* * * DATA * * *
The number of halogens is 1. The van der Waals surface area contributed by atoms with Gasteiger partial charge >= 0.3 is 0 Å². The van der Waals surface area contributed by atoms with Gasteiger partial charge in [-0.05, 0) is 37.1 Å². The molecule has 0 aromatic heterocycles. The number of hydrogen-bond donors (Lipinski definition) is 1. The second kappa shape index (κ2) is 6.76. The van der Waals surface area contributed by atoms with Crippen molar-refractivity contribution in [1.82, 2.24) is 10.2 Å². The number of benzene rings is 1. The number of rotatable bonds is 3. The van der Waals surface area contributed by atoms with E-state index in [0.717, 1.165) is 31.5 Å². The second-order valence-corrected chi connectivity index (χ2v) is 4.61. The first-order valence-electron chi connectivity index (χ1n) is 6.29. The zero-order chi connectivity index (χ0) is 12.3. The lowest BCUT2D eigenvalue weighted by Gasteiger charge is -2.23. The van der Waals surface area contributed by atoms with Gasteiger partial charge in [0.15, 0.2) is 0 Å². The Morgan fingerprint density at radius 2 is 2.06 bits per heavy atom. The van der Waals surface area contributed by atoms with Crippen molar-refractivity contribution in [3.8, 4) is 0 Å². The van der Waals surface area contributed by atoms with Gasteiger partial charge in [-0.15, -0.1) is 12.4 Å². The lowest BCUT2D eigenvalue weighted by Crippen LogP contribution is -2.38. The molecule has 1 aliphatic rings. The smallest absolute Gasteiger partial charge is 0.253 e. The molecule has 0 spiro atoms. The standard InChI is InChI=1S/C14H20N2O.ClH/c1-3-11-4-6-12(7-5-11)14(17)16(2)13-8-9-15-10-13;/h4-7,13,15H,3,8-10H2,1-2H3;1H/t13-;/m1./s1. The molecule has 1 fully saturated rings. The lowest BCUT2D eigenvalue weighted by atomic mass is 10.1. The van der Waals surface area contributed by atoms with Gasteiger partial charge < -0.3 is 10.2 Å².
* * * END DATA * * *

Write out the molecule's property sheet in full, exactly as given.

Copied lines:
The number of halogens is 1. The van der Waals surface area contributed by atoms with Gasteiger partial charge >= 0.3 is 0 Å². The van der Waals surface area contributed by atoms with Gasteiger partial charge in [-0.05, 0) is 37.1 Å². The molecule has 0 aromatic heterocycles. The number of hydrogen-bond donors (Lipinski definition) is 1. The second kappa shape index (κ2) is 6.76. The van der Waals surface area contributed by atoms with Crippen molar-refractivity contribution in [1.82, 2.24) is 10.2 Å². The number of benzene rings is 1. The number of rotatable bonds is 3. The van der Waals surface area contributed by atoms with E-state index in [0.717, 1.165) is 31.5 Å². The second-order valence-corrected chi connectivity index (χ2v) is 4.61. The first-order valence-electron chi connectivity index (χ1n) is 6.29. The zero-order chi connectivity index (χ0) is 12.3. The lowest BCUT2D eigenvalue weighted by Gasteiger charge is -2.23. The van der Waals surface area contributed by atoms with Gasteiger partial charge in [0.15, 0.2) is 0 Å². The Morgan fingerprint density at radius 2 is 2.06 bits per heavy atom. The van der Waals surface area contributed by atoms with Crippen molar-refractivity contribution in [3.8, 4) is 0 Å². The van der Waals surface area contributed by atoms with Gasteiger partial charge in [-0.15, -0.1) is 12.4 Å². The lowest BCUT2D eigenvalue weighted by Crippen LogP contribution is -2.38. The molecule has 1 aliphatic rings. The smallest absolute Gasteiger partial charge is 0.253 e. The molecule has 0 spiro atoms. The standard InChI is InChI=1S/C14H20N2O.ClH/c1-3-11-4-6-12(7-5-11)14(17)16(2)13-8-9-15-10-13;/h4-7,13,15H,3,8-10H2,1-2H3;1H/t13-;/m1./s1. The molecule has 1 fully saturated rings. The lowest BCUT2D eigenvalue weighted by atomic mass is 10.1. The van der Waals surface area contributed by atoms with Gasteiger partial charge < -0.3 is 10.2 Å².